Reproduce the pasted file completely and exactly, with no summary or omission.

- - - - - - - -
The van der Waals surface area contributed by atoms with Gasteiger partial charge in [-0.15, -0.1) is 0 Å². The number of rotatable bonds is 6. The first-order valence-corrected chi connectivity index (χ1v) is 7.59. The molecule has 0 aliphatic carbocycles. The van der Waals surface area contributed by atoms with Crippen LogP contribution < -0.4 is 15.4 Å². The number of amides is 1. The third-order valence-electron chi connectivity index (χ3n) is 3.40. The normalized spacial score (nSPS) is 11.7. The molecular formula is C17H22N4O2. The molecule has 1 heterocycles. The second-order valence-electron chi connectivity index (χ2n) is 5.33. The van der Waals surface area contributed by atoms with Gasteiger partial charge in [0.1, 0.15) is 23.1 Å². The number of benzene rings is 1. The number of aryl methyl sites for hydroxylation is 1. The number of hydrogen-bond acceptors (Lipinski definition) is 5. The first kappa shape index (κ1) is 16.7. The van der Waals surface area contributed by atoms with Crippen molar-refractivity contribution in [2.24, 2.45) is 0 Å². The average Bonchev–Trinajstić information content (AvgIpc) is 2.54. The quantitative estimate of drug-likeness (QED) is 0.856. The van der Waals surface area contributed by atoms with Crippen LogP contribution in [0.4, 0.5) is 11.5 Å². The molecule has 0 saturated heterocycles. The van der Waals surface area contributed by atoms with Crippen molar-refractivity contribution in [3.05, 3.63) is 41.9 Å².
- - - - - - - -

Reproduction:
The van der Waals surface area contributed by atoms with Gasteiger partial charge in [-0.15, -0.1) is 0 Å². The number of rotatable bonds is 6. The first-order valence-corrected chi connectivity index (χ1v) is 7.59. The molecule has 0 aliphatic carbocycles. The van der Waals surface area contributed by atoms with Crippen LogP contribution < -0.4 is 15.4 Å². The number of amides is 1. The third-order valence-electron chi connectivity index (χ3n) is 3.40. The normalized spacial score (nSPS) is 11.7. The molecular formula is C17H22N4O2. The molecule has 1 heterocycles. The second-order valence-electron chi connectivity index (χ2n) is 5.33. The van der Waals surface area contributed by atoms with Gasteiger partial charge in [0.1, 0.15) is 23.1 Å². The number of benzene rings is 1. The number of aryl methyl sites for hydroxylation is 1. The number of hydrogen-bond acceptors (Lipinski definition) is 5. The first kappa shape index (κ1) is 16.7. The van der Waals surface area contributed by atoms with Crippen molar-refractivity contribution in [2.24, 2.45) is 0 Å². The average Bonchev–Trinajstić information content (AvgIpc) is 2.54. The quantitative estimate of drug-likeness (QED) is 0.856. The van der Waals surface area contributed by atoms with Crippen LogP contribution in [0.4, 0.5) is 11.5 Å². The molecule has 0 saturated heterocycles. The van der Waals surface area contributed by atoms with Crippen molar-refractivity contribution in [3.05, 3.63) is 41.9 Å².